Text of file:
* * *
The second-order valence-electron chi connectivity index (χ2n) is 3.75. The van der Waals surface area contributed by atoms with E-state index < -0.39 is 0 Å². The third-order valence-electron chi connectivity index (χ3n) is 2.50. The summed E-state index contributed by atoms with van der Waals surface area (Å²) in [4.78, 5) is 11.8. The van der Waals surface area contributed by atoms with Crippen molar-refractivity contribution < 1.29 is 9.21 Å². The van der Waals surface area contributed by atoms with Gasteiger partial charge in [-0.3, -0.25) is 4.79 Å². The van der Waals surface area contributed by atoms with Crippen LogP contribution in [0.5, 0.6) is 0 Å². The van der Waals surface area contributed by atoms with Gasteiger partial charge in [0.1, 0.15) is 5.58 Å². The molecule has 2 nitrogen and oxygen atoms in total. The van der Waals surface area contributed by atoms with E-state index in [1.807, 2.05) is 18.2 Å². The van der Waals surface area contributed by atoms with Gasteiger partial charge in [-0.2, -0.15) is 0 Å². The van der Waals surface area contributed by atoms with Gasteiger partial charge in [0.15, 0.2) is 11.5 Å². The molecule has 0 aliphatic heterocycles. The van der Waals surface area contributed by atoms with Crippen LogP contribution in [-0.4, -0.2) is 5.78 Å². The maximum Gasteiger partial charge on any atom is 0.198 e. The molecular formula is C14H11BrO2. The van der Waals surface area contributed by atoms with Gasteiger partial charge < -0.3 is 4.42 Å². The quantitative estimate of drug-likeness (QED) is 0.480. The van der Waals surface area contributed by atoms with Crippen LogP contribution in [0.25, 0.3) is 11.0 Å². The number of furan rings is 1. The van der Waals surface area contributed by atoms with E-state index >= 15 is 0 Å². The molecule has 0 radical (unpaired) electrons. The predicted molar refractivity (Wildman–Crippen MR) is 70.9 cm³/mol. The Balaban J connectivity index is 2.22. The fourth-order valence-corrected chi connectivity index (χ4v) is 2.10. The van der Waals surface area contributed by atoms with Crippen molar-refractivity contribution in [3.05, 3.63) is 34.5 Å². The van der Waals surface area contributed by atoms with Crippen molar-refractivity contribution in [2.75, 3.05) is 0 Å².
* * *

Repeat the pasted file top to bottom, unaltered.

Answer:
The second-order valence-electron chi connectivity index (χ2n) is 3.75. The van der Waals surface area contributed by atoms with E-state index < -0.39 is 0 Å². The third-order valence-electron chi connectivity index (χ3n) is 2.50. The summed E-state index contributed by atoms with van der Waals surface area (Å²) in [4.78, 5) is 11.8. The van der Waals surface area contributed by atoms with Crippen molar-refractivity contribution < 1.29 is 9.21 Å². The van der Waals surface area contributed by atoms with Gasteiger partial charge in [-0.3, -0.25) is 4.79 Å². The van der Waals surface area contributed by atoms with Crippen LogP contribution in [0.5, 0.6) is 0 Å². The van der Waals surface area contributed by atoms with Gasteiger partial charge in [0.1, 0.15) is 5.58 Å². The molecule has 2 nitrogen and oxygen atoms in total. The van der Waals surface area contributed by atoms with E-state index in [1.807, 2.05) is 18.2 Å². The van der Waals surface area contributed by atoms with Gasteiger partial charge in [-0.2, -0.15) is 0 Å². The van der Waals surface area contributed by atoms with Gasteiger partial charge in [0.15, 0.2) is 11.5 Å². The molecule has 0 aliphatic heterocycles. The van der Waals surface area contributed by atoms with Crippen LogP contribution in [-0.4, -0.2) is 5.78 Å². The maximum Gasteiger partial charge on any atom is 0.198 e. The molecular formula is C14H11BrO2. The van der Waals surface area contributed by atoms with Gasteiger partial charge < -0.3 is 4.42 Å². The quantitative estimate of drug-likeness (QED) is 0.480. The van der Waals surface area contributed by atoms with Crippen LogP contribution in [0.25, 0.3) is 11.0 Å². The number of furan rings is 1. The van der Waals surface area contributed by atoms with E-state index >= 15 is 0 Å². The molecule has 0 radical (unpaired) electrons. The predicted molar refractivity (Wildman–Crippen MR) is 70.9 cm³/mol. The Balaban J connectivity index is 2.22. The fourth-order valence-corrected chi connectivity index (χ4v) is 2.10. The van der Waals surface area contributed by atoms with Crippen molar-refractivity contribution in [3.05, 3.63) is 34.5 Å². The van der Waals surface area contributed by atoms with Crippen molar-refractivity contribution in [2.75, 3.05) is 0 Å².